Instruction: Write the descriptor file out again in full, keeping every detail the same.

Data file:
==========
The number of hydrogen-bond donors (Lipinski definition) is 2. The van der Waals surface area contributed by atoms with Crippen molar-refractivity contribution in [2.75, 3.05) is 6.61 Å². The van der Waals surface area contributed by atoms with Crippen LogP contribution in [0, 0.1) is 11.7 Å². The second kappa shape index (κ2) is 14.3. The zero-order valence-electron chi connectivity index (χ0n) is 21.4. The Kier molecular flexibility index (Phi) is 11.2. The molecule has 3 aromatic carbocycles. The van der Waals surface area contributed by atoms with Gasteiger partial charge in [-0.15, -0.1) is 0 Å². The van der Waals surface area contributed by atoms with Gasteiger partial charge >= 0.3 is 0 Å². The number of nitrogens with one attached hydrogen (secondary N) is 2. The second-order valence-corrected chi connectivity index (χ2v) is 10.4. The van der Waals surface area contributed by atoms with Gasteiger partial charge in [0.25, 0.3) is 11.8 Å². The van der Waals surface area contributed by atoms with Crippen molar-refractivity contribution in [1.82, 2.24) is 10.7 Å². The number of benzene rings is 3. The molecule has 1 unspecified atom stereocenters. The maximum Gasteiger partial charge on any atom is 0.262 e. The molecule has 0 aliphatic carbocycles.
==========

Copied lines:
The number of hydrogen-bond donors (Lipinski definition) is 2. The van der Waals surface area contributed by atoms with Crippen molar-refractivity contribution in [2.75, 3.05) is 6.61 Å². The van der Waals surface area contributed by atoms with Crippen LogP contribution in [0, 0.1) is 11.7 Å². The second kappa shape index (κ2) is 14.3. The zero-order valence-electron chi connectivity index (χ0n) is 21.4. The Kier molecular flexibility index (Phi) is 11.2. The molecule has 3 aromatic carbocycles. The van der Waals surface area contributed by atoms with Gasteiger partial charge in [-0.15, -0.1) is 0 Å². The van der Waals surface area contributed by atoms with Gasteiger partial charge >= 0.3 is 0 Å². The number of nitrogens with one attached hydrogen (secondary N) is 2. The second-order valence-corrected chi connectivity index (χ2v) is 10.4. The van der Waals surface area contributed by atoms with Gasteiger partial charge in [0.25, 0.3) is 11.8 Å². The van der Waals surface area contributed by atoms with Crippen molar-refractivity contribution in [1.82, 2.24) is 10.7 Å². The number of benzene rings is 3. The molecule has 1 unspecified atom stereocenters. The maximum Gasteiger partial charge on any atom is 0.262 e. The molecule has 0 aliphatic carbocycles.